No, they should be paid on separate checks accompanied by respective payment stubs sent to two separate remittances as mentioned on the bill.
Home Care Questions
Call Permits and Sales at 216-664-2444 ext. 75200 to schedule a plumbing inspection after repairs have been made.
There are simple actions you can take to minimize the risk of water pipes freezing during winter:
- Disconnect and drain outdoor hoses.
- Keep areas with exposed pipes warm.
- Wrap water pipes in unheated areas with foam pipe insulation or heat tape.
- Tightly close or seal doors and windows near exposed pipes.
- During the worst of a cold spell, allow a small flow of water to run from a faucet.
- Leave your cabinet doors open to allow the heat of your house to circulate around plumbing under sinks.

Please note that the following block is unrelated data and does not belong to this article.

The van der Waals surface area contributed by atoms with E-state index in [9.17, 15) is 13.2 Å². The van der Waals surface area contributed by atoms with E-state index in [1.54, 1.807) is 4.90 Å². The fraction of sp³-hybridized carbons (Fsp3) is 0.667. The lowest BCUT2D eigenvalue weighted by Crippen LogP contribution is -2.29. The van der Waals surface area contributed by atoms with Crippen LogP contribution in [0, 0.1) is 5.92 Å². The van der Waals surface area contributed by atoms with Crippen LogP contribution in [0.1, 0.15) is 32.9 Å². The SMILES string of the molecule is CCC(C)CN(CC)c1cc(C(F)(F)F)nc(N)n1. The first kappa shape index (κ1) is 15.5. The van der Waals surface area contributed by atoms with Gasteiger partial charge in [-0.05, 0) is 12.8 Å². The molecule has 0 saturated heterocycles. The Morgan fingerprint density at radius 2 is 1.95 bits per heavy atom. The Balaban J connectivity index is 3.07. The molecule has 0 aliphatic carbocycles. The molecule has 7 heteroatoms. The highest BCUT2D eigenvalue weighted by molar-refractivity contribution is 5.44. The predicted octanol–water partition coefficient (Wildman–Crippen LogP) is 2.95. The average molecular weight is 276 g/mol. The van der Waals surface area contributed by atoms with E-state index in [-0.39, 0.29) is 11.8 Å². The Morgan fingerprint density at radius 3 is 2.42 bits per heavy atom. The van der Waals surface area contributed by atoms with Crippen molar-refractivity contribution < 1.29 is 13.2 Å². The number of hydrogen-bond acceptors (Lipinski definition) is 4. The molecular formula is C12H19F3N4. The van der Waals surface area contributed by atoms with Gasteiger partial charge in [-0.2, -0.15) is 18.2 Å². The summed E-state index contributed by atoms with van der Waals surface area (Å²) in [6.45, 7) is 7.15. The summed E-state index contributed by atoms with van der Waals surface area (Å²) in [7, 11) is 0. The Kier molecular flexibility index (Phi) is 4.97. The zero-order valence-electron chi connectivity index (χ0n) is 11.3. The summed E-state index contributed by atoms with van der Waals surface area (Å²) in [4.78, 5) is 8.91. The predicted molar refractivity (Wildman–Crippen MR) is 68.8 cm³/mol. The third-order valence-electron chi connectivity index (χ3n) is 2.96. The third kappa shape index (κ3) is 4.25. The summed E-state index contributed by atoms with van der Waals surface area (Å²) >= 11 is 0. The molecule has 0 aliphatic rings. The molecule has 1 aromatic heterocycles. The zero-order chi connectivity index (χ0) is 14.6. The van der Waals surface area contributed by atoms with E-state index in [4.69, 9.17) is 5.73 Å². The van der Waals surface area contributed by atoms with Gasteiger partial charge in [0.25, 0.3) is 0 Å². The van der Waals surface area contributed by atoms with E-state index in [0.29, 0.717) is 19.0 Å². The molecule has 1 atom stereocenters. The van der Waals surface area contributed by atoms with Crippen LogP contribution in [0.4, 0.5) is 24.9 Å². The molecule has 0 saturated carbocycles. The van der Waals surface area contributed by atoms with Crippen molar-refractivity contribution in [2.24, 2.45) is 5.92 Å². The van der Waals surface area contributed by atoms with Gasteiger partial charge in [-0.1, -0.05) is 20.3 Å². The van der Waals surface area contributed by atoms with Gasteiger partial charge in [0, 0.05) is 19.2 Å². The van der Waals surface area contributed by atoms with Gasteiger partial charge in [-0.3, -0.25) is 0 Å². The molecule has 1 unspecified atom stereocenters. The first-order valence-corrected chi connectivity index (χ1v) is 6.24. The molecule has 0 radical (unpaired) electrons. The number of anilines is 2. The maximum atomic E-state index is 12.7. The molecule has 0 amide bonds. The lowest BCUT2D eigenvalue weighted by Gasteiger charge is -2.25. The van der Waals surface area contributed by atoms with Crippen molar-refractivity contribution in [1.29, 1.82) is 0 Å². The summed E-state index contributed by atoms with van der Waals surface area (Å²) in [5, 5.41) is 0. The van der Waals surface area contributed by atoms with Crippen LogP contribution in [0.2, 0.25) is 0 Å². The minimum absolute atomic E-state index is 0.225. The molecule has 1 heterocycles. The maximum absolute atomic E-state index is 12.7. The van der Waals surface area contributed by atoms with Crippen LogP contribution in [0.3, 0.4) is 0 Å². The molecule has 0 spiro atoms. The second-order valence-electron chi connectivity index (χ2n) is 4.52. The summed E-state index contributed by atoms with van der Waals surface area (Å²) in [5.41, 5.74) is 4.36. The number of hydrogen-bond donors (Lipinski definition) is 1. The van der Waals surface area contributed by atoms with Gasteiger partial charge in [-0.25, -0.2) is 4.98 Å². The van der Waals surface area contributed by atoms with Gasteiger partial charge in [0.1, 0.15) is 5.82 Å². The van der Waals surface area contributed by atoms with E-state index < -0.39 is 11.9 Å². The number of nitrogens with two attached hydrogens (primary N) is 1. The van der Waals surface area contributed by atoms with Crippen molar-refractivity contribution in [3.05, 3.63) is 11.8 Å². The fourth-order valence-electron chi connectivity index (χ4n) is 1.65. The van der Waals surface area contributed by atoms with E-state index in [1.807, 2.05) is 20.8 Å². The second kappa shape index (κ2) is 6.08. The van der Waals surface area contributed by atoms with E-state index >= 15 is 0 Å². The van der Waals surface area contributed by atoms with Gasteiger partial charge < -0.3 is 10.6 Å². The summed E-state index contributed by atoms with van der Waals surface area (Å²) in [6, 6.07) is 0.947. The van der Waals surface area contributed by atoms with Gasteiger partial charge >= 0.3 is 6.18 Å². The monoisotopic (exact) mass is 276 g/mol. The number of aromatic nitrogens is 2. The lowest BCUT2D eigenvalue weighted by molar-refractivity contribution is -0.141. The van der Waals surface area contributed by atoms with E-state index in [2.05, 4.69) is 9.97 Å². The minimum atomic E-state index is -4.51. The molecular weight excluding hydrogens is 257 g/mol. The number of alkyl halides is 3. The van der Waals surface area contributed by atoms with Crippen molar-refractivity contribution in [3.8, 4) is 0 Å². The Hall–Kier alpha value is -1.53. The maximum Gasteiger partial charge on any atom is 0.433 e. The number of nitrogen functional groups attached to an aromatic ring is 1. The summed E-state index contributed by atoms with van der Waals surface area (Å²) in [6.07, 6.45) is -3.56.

- If you'll be away from home for several days, leave your thermostat at 55 degrees or higher.
The hardness of our water is 7 grains/gallon or 120 mg/L as calcium carbonate.
Water Quality Questions
Milky or cloudy is usually the result of tiny air bubbles in the water and occurs more often during cold weather. Cold water holds more oxygen than warm water. When cold water enters your home from the pipe outside and warms up, the extra oxygen escapes in the form of tiny bubbles when you turn on the tap. If you fill a glass with water, and the cloudiness disappears from bottom to top in a few minutes, it is air bubbles. If it doesn't, call our Water Quality Line at 216-664-2639 during regular business hours or our 24-hour Emergency Line at 216-664-3060 after hours.